A junior at the University of Iowa has found a method of telling time on Saturn.
Tim Kennelly, a junior majoring in physics and astronomy at the University of Iowa, has made an observation about how Saturn's magnetic field is linked to the planet's seasons. The findings were published in the American Geophysical Union's (AGU) Journal of Geophysical Research.
Using data from NASA's Cassini spacecraft, another researcher at the University of Iowa, space physicist Donal Gurnett, showed that the north and south poles of the ringed planet have their own Saturn kilometric radiation (SKR). SKR is defined as a strong and naturally occurring radio signal emitted from the planet's magnetosphere.
Kennelly observed that SKRs are linked with what scientists call "flux tubes" composed of hot, electrically charged gas, called plasma. He found that these tubes occurred around the same time of an SKR in both poles. For example, during winter in the northern hemisphere, the occurrence of flux tubes correlates with the SKR period. The same holds true for winter in the southern hemisphere.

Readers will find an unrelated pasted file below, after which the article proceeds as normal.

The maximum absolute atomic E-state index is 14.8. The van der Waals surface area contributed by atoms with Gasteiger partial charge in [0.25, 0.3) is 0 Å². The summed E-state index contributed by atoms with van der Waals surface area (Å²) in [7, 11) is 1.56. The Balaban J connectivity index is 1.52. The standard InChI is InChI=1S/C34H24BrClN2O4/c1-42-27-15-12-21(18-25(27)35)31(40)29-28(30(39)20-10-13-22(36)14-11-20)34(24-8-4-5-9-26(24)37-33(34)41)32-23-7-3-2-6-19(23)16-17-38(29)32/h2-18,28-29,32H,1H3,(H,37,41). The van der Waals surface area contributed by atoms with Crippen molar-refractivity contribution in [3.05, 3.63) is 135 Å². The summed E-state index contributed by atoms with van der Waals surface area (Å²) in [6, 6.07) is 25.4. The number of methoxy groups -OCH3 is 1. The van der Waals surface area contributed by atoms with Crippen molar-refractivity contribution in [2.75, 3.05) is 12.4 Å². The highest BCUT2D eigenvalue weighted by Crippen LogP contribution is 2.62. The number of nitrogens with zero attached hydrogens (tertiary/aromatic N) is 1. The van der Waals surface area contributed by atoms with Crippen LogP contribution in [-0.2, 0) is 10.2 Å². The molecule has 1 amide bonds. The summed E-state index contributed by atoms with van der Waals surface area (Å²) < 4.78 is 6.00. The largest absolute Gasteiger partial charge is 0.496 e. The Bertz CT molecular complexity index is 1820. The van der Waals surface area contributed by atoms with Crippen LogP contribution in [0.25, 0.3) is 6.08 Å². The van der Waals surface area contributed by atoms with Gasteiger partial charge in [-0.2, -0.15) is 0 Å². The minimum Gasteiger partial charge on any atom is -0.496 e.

Scientists had been previously unable to identify seasons on Saturn because the planet is covered by thick layers of gas and clouds. These layers each rotate at their own speed, making it difficult to define time on the planet. With the research by Kennelly, scientists can observe the occurence of flux tubes and their effect on time on nearly every planet with a magnetic field, including our home planet.
"I'm pleased to have contributed to our understanding of Saturn's magnetosphere so early in my career. I hope this trend continues," Kennelly said in an official press statement from the university.
This finding may alter how scientists look at the Earth's magnetosphere and the Van Allen radiation belts that affect a variety of activities at Earth, ranging from space flight safety to satellite and cellphone communications.